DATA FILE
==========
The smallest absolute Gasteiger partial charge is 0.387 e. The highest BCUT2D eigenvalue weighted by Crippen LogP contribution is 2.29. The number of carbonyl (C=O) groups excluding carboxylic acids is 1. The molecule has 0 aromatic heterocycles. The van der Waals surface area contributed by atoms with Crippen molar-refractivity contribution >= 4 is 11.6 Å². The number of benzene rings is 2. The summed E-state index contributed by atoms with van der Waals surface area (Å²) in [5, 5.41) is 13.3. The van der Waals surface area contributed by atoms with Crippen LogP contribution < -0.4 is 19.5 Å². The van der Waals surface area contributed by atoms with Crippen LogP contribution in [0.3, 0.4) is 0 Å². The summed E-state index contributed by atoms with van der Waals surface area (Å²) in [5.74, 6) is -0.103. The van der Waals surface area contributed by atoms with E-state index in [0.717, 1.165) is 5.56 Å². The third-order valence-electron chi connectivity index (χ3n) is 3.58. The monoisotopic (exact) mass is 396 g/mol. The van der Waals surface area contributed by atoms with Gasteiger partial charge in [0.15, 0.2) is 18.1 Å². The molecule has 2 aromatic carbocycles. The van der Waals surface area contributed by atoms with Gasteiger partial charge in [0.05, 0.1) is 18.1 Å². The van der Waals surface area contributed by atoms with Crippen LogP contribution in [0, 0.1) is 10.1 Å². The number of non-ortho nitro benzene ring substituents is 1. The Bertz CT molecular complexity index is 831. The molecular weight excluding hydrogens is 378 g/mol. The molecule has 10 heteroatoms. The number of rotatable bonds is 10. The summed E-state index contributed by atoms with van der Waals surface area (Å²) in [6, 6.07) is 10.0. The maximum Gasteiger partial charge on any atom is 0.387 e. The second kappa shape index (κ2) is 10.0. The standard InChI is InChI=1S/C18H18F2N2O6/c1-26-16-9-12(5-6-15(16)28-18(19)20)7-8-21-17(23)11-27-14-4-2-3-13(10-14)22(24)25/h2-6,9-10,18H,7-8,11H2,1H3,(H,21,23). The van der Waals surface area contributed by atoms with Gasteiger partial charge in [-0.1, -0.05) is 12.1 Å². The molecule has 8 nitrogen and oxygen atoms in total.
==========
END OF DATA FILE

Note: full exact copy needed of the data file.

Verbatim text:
The smallest absolute Gasteiger partial charge is 0.387 e. The highest BCUT2D eigenvalue weighted by Crippen LogP contribution is 2.29. The number of carbonyl (C=O) groups excluding carboxylic acids is 1. The molecule has 0 aromatic heterocycles. The van der Waals surface area contributed by atoms with Crippen molar-refractivity contribution >= 4 is 11.6 Å². The number of benzene rings is 2. The summed E-state index contributed by atoms with van der Waals surface area (Å²) in [5, 5.41) is 13.3. The van der Waals surface area contributed by atoms with Crippen LogP contribution < -0.4 is 19.5 Å². The van der Waals surface area contributed by atoms with Crippen LogP contribution in [0.3, 0.4) is 0 Å². The summed E-state index contributed by atoms with van der Waals surface area (Å²) in [5.74, 6) is -0.103. The van der Waals surface area contributed by atoms with E-state index in [0.717, 1.165) is 5.56 Å². The third-order valence-electron chi connectivity index (χ3n) is 3.58. The monoisotopic (exact) mass is 396 g/mol. The van der Waals surface area contributed by atoms with Gasteiger partial charge in [0.15, 0.2) is 18.1 Å². The molecule has 2 aromatic carbocycles. The van der Waals surface area contributed by atoms with Gasteiger partial charge in [0.05, 0.1) is 18.1 Å². The van der Waals surface area contributed by atoms with Crippen LogP contribution in [0, 0.1) is 10.1 Å². The number of non-ortho nitro benzene ring substituents is 1. The Bertz CT molecular complexity index is 831. The molecular weight excluding hydrogens is 378 g/mol. The molecule has 10 heteroatoms. The number of rotatable bonds is 10. The summed E-state index contributed by atoms with van der Waals surface area (Å²) in [6, 6.07) is 10.0. The maximum Gasteiger partial charge on any atom is 0.387 e. The second kappa shape index (κ2) is 10.0. The standard InChI is InChI=1S/C18H18F2N2O6/c1-26-16-9-12(5-6-15(16)28-18(19)20)7-8-21-17(23)11-27-14-4-2-3-13(10-14)22(24)25/h2-6,9-10,18H,7-8,11H2,1H3,(H,21,23). The van der Waals surface area contributed by atoms with Gasteiger partial charge in [-0.1, -0.05) is 12.1 Å². The molecule has 8 nitrogen and oxygen atoms in total.